Questions to control the knowledge

1. Definition and types of the regeneration.

2. Regeneration of the connective tissue, bones, vessels.

3. Definition of hypertrophy and its types according to the mechanisms of development.

4. Definition of hyperplasia.

5. Definition and types of atrophy.

6. Definition and types of organization.

7. Types of wound healing.

8. The importance of processes of compensatory adaptation for vital functions of the organism.

9. Basic mechanisms of regulation processes of compensatory adaptation.


Regeneration, hypertrophy, hyperplasia, restitution, substitution, concentric hypertrophy, regenerative hypertrophy, excentric hypertrophy, false hypertrophy (pseudohypertrophy), vicarious hypertrophy, vacant hypertrophy, atrophy, myogenic dilatation, tonogenic expansion, agenesia, aplasia, hypoplasia, dwarfism, cachexia, brown artophy, hydronephrosis, hydro-cephalia, metaplasia, heterotopia, organization, first intention, secondary intention, encapsulation.


Tumor (neoplasm, blastoma) is a pathological process characterized by unrestrained cell multiplying. Annually, malignant tumors cause 575 000 deaths from gastric cancer, 600 000 from lung cancer, 250 000 from breast cancer. The highest frequency of malignant tumors (242.3—361.1 per 100 000 persons) was registered in Italy, France, Denmark, the USA, Brazil.

The tumors are classified according to histoge-netic principles with the account of their morphological structure, localization, peculiarity of their structure in a definite organ, benign or malignant character.

The classification was suggested as an international one by the Committee on Tumor Nomenclature of the International Anticancer Union. According to this classification, there are 7 groups of tumors, their total number exceeds 200.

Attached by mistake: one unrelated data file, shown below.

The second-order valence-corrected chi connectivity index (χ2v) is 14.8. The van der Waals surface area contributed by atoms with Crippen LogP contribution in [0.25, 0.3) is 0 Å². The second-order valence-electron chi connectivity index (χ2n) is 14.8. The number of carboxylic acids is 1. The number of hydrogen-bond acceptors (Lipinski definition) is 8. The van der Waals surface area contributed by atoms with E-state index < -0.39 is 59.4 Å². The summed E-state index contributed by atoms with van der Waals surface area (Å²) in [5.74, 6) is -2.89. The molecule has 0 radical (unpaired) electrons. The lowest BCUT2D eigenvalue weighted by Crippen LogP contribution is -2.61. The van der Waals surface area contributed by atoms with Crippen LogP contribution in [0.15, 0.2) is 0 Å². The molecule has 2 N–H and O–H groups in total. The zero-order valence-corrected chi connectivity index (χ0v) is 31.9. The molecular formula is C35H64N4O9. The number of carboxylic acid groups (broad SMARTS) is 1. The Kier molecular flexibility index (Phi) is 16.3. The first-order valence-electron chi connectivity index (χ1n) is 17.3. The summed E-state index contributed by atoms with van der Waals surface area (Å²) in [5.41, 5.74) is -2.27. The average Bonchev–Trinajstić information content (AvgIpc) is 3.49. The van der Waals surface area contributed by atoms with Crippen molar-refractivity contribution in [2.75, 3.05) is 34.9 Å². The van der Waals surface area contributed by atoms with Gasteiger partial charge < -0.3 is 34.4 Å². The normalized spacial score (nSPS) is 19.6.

1. Epithelial tumors without specific localization (nonorganspecific).

2. Tumors of endocrine and exocrine glands as well as epithelial integument (organspecific).

3. Mesenchymal tumors.

4. Tumors of melanin-forming tissue.

5. Tumors of nervous system and brain membranes.

6. Tumors of blood system.

7. Teratomas.

According to their clinico-morphological characteristics the tumors are divided into 3 groups: 1) benign, 2) malignant, 3) tumors with local destructive growth.

Benign tumors(mature) consist of differentiated mature cells. They are characterized by 1) tissue atypism, that is a property which distinguishes cells and tissues from their normal condition; 2) slow expansive growth; 3) the tumor does not usually influence the organism in general; 4) the tumor does not produce metastases; 5) the relapses are rare. Benign tumors may become malignant.

Malignant(immature) tumors consist of undifferentiated cells. These tumors produce metastases. Metastasis is separation of the tumor cells from the bulk and their transportation to the other organs.

Metastases can be:

1) lymphogenic (they are carried through the lymphatic vessels to regional lymphatic nodes);

2) hematogenic (they are carried with the blood flow to distant organs);

3) implantation (contact), when the tumor disseminates through the serous layers (peritoneum, pleura) and grow to the adjacent organs).

Malignant tumors often relapse. Relapse is appearance of the tumor on the place from which it was removed.